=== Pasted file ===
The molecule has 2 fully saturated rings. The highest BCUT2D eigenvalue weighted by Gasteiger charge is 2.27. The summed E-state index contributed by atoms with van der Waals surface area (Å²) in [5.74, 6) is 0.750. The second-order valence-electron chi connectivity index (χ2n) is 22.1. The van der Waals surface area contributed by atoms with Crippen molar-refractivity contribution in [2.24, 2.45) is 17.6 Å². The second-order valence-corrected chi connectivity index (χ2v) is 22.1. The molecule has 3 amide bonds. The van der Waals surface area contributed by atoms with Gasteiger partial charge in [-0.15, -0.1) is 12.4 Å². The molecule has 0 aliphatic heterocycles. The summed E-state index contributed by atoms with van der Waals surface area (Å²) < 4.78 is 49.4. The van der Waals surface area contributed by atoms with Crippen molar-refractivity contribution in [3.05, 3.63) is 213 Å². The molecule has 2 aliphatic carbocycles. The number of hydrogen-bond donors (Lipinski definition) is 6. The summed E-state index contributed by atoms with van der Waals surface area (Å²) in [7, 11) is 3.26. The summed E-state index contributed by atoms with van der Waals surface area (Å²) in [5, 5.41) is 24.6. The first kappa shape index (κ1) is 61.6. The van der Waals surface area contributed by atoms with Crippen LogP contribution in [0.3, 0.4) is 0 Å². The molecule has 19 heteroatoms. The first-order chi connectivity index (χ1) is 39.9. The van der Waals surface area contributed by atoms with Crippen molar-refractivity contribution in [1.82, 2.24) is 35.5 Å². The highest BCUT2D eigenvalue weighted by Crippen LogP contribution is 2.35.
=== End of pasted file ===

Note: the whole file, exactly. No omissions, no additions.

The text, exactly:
The molecule has 2 fully saturated rings. The highest BCUT2D eigenvalue weighted by Gasteiger charge is 2.27. The summed E-state index contributed by atoms with van der Waals surface area (Å²) in [5.74, 6) is 0.750. The second-order valence-electron chi connectivity index (χ2n) is 22.1. The van der Waals surface area contributed by atoms with Crippen molar-refractivity contribution in [2.24, 2.45) is 17.6 Å². The second-order valence-corrected chi connectivity index (χ2v) is 22.1. The molecule has 3 amide bonds. The van der Waals surface area contributed by atoms with Gasteiger partial charge in [-0.15, -0.1) is 12.4 Å². The molecule has 0 aliphatic heterocycles. The summed E-state index contributed by atoms with van der Waals surface area (Å²) < 4.78 is 49.4. The van der Waals surface area contributed by atoms with Crippen molar-refractivity contribution in [3.05, 3.63) is 213 Å². The molecule has 2 aliphatic carbocycles. The number of hydrogen-bond donors (Lipinski definition) is 6. The summed E-state index contributed by atoms with van der Waals surface area (Å²) in [7, 11) is 3.26. The summed E-state index contributed by atoms with van der Waals surface area (Å²) in [5, 5.41) is 24.6. The first kappa shape index (κ1) is 61.6. The van der Waals surface area contributed by atoms with Crippen LogP contribution in [0.3, 0.4) is 0 Å². The molecule has 19 heteroatoms. The first-order chi connectivity index (χ1) is 39.9. The van der Waals surface area contributed by atoms with Crippen molar-refractivity contribution in [1.82, 2.24) is 35.5 Å². The highest BCUT2D eigenvalue weighted by Crippen LogP contribution is 2.35.